Few seek vote on amendment Petition drive in Manchester attracts little attention to shift in political power

A Monday deadline looms, but few signatures have been turned in at the Manchester Town Hall for a petition to bring to referendum a charter amendment that shifts power from the mayor and town manager to the Town Council.

The charter amendment was passed by Town Council on Sept. 14. It will take effect Nov. 3, unless 20 percent of Manchester's registered voters sign the petition by Monday.


As of yesterday, 1,311 Manchester residents were registered to vote. If that figure does not change by Monday, 262 signatures will be needed for the petition to succeed.

Ten people had signed a copy of the petition hanging on a bulletin board in the Town Hall, as of yesterday afternoon. No other signatures had come into the town office, said Assistant Zoning Administrator Miriam DePalmer.


If the petition drive succeeds, Manchester residents will be able to vote on the charter amendment.

But even if the charter amendment survives the challenge, it may bring little change to the day-to-day operations of the town.

"Whether this thing goes to referendum or not, I plan to try to carry on as we are now," Mayor Earl A.J. "Tim" Warehime Jr. said yesterday.

The Manchester charter says the town manager may be fired by the mayor with the approval of the council, or by a four-fifths vote of council.

The charter amendment would allow the council to fire the town manager on a simple majority vote, without the approval of the mayor.

Mr. Warehime said yesterday he doesn't believe the amendment would allow the council to fire Town Manager Terry Short. He said Mr. Short has a written contract for a term lasting until June 30.

The charter amendment would also require the town manager to report to the Town Council and the mayor, instead of to the mayor alone. The town manager would have to seek council approval to hire and fire town employees.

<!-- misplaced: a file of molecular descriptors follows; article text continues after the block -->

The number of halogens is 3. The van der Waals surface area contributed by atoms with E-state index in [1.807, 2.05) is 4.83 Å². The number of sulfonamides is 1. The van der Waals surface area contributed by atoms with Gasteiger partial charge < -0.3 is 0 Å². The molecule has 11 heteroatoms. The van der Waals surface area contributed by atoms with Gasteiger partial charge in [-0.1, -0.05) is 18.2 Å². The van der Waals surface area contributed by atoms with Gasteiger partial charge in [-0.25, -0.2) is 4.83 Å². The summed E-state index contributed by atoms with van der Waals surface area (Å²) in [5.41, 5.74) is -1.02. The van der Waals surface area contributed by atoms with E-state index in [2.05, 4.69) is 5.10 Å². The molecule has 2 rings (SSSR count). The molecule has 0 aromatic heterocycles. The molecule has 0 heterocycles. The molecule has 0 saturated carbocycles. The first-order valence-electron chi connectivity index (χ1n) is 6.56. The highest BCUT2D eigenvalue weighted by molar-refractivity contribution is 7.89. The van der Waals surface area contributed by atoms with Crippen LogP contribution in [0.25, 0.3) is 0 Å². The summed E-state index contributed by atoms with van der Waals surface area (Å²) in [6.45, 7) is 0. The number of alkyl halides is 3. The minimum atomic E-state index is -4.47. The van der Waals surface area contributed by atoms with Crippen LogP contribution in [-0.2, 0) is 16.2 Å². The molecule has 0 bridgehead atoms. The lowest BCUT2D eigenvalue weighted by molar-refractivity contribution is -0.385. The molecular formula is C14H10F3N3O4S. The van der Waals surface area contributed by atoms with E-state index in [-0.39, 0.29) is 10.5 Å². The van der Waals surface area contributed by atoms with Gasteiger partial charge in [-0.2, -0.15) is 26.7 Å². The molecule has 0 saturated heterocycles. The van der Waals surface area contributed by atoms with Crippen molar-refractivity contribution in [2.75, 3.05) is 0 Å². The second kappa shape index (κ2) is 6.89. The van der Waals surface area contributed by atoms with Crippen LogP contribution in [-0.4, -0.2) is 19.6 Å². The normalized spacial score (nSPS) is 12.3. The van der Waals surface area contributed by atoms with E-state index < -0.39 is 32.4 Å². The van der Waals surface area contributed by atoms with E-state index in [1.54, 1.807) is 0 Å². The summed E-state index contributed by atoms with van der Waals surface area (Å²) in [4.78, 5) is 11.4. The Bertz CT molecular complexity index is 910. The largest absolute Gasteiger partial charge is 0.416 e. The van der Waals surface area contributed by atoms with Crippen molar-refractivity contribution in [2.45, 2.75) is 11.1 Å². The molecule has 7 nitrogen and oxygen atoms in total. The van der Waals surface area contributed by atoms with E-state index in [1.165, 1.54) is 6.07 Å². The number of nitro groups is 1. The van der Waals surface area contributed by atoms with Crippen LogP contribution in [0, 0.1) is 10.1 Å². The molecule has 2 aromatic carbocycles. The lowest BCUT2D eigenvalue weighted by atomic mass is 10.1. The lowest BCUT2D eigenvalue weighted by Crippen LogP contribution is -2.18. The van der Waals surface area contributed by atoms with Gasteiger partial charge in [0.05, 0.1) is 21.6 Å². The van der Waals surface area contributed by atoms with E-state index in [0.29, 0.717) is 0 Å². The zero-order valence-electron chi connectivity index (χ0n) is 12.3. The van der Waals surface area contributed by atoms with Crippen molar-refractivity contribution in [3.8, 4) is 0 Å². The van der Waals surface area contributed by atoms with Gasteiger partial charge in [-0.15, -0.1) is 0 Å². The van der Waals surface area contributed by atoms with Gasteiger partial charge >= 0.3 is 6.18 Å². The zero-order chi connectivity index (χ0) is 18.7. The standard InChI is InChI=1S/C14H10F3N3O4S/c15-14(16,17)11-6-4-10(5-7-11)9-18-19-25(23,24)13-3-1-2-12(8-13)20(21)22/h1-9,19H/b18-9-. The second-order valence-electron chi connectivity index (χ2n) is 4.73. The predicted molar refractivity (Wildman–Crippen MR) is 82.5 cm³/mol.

The charter amendment would also prevent the town manager from speaking at council meetings, unless asked to speak by the council. The town manager could not undertake research or make reports or recommendations, except at the request of the mayor or council.


However, Mr. Warehime said yesterday that if the amendment stands, he will ask the town manager to continue offering comments during council meetings and through research, reports and recommendations.

Councilman Robert Kolodziejski, who voted against the charter amendment in September, said Monday he had gathered fewer than 30 signatures for the petition.

Councilman Douglas Myers, who supported the amendment, said yesterday that the petition should not have been publicized in the town newsletter or made available for signatures in the Town Hall.

Ray Unger, an unsuccessful candidate in the May council election, said yesterday he has gathered "a few" signatures.

He said the council voted for the town manager form of government, but then did not give Mr. Short the support needed to see if the new form of government would work.

He said many residents he has spoken with do not understand the charter amendment.


"I don't think they see the importance of what that amendment did," said resident Christopher D'Amario, who opposed the charter change at the September council meeting.

Mr. D'Amario said he has not involved himself in the petition drive because he was wanted to avoid potential conflict with his role as a member of the town ethics commission, to which he was appointed Sept. 14.